In the past, reports simply seemed to be the price we had to pay for giving/receiving grants. As grantmakers, we sheepishly suspected that grant reports reflected gratitude more than impact.
Our research has found that, too often, funders are missing the connections, lessons, and relationships that grant reporting could and should be making. Reporting is often our field’s first (and sometimes only) opportunity to explore the space between what we hoped for and what actually happened. Reviewing and responding to a grant report can be a critical part of an ongoing conversation between a grantmaker and its nonprofit partners. Reporting can be designed and deployed to benefit the shared work of the funder and grantee. Reporting can lead to greater results.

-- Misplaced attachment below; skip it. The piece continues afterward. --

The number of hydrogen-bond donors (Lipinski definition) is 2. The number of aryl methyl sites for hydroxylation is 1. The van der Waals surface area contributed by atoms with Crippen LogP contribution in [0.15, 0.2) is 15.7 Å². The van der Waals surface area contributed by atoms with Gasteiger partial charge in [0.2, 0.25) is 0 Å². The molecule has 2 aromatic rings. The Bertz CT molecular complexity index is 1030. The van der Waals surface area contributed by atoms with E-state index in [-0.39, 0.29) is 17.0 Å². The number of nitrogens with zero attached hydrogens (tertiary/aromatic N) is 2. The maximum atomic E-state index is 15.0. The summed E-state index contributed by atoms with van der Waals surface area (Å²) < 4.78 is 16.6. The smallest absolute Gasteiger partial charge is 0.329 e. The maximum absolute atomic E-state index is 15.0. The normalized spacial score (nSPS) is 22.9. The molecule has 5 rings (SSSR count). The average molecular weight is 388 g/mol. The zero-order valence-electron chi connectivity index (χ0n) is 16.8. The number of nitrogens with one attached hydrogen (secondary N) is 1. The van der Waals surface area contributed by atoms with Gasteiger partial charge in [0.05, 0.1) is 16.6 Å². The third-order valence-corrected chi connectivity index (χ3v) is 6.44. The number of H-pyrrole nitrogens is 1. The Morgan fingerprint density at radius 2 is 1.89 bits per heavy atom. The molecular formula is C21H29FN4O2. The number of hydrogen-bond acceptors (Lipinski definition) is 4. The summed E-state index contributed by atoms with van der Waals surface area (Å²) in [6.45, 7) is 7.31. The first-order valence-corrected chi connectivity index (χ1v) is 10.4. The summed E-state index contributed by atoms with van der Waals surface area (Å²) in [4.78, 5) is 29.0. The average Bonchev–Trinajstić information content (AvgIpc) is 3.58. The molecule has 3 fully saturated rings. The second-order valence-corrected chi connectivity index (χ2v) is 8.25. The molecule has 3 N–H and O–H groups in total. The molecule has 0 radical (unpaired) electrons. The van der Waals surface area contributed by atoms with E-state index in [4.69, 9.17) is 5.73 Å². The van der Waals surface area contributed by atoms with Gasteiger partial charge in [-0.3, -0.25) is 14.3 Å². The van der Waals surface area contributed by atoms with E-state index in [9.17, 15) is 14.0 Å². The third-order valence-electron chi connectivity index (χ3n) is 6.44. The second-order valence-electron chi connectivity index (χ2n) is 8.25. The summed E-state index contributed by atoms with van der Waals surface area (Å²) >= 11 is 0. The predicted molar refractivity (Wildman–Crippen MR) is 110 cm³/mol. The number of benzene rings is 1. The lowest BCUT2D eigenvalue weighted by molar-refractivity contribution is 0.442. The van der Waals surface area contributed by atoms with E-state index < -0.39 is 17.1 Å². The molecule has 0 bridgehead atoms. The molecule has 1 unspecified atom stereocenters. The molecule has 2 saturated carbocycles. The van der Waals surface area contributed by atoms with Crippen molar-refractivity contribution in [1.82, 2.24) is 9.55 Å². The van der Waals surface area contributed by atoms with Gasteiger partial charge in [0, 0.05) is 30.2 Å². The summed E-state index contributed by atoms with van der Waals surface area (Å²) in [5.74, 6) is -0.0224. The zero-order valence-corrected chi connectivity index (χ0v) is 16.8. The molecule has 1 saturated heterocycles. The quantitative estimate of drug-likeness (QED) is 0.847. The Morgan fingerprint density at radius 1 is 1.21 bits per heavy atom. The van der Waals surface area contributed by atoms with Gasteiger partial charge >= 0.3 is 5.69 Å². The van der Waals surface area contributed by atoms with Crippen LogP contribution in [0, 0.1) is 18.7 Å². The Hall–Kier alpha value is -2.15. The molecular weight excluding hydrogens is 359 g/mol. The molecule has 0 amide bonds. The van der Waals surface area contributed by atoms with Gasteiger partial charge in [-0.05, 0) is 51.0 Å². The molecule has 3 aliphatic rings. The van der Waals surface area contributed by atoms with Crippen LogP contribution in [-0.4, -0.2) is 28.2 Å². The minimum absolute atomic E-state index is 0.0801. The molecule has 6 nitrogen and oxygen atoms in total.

But when it comes down to actual practice, does our design and use of reporting match our intentions?